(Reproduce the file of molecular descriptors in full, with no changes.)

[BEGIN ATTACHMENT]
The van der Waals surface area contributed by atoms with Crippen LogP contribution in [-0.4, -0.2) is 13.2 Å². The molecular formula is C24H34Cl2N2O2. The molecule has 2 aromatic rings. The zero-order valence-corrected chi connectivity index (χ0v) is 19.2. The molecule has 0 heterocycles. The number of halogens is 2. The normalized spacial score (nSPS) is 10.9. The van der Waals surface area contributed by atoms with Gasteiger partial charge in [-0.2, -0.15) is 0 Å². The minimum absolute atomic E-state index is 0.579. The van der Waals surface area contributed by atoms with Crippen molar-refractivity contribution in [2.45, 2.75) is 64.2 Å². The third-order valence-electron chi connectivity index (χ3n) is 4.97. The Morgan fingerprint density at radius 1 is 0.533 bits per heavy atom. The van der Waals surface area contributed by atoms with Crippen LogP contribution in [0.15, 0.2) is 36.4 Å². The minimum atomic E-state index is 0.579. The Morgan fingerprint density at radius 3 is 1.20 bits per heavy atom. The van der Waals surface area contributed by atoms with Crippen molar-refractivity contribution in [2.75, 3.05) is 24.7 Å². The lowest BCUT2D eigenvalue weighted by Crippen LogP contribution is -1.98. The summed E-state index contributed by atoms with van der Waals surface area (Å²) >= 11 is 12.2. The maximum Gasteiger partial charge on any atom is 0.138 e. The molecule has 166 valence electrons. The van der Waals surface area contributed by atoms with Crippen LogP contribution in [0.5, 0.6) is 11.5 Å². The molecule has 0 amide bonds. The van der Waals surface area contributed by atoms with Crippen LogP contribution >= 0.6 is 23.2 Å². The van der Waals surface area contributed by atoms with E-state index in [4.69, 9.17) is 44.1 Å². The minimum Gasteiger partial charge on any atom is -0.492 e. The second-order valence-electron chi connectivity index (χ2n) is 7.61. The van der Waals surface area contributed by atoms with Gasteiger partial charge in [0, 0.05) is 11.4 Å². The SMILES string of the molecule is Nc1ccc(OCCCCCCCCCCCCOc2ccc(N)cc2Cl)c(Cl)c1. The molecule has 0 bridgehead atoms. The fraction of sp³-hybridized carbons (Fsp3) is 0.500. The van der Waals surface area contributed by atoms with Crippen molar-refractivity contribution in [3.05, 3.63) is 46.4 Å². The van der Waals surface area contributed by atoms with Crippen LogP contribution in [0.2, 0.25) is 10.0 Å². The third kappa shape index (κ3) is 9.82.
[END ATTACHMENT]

The van der Waals surface area contributed by atoms with Crippen LogP contribution in [-0.4, -0.2) is 13.2 Å². The molecular formula is C24H34Cl2N2O2. The molecule has 2 aromatic rings. The zero-order valence-corrected chi connectivity index (χ0v) is 19.2. The molecule has 0 heterocycles. The number of halogens is 2. The normalized spacial score (nSPS) is 10.9. The van der Waals surface area contributed by atoms with Gasteiger partial charge in [-0.2, -0.15) is 0 Å². The minimum absolute atomic E-state index is 0.579. The van der Waals surface area contributed by atoms with Crippen molar-refractivity contribution in [2.45, 2.75) is 64.2 Å². The third-order valence-electron chi connectivity index (χ3n) is 4.97. The Morgan fingerprint density at radius 1 is 0.533 bits per heavy atom. The van der Waals surface area contributed by atoms with Crippen LogP contribution in [0.15, 0.2) is 36.4 Å². The minimum atomic E-state index is 0.579. The Morgan fingerprint density at radius 3 is 1.20 bits per heavy atom. The van der Waals surface area contributed by atoms with Crippen molar-refractivity contribution in [2.75, 3.05) is 24.7 Å². The lowest BCUT2D eigenvalue weighted by Crippen LogP contribution is -1.98. The summed E-state index contributed by atoms with van der Waals surface area (Å²) >= 11 is 12.2. The maximum Gasteiger partial charge on any atom is 0.138 e. The molecule has 166 valence electrons. The van der Waals surface area contributed by atoms with Crippen LogP contribution in [0.5, 0.6) is 11.5 Å². The molecule has 0 amide bonds. The van der Waals surface area contributed by atoms with Crippen LogP contribution >= 0.6 is 23.2 Å². The van der Waals surface area contributed by atoms with E-state index in [4.69, 9.17) is 44.1 Å². The minimum Gasteiger partial charge on any atom is -0.492 e. The second-order valence-electron chi connectivity index (χ2n) is 7.61. The van der Waals surface area contributed by atoms with Gasteiger partial charge in [0, 0.05) is 11.4 Å². The SMILES string of the molecule is Nc1ccc(OCCCCCCCCCCCCOc2ccc(N)cc2Cl)c(Cl)c1. The molecule has 0 bridgehead atoms. The fraction of sp³-hybridized carbons (Fsp3) is 0.500. The van der Waals surface area contributed by atoms with Crippen molar-refractivity contribution in [3.05, 3.63) is 46.4 Å². The van der Waals surface area contributed by atoms with Crippen LogP contribution in [0.2, 0.25) is 10.0 Å². The third kappa shape index (κ3) is 9.82.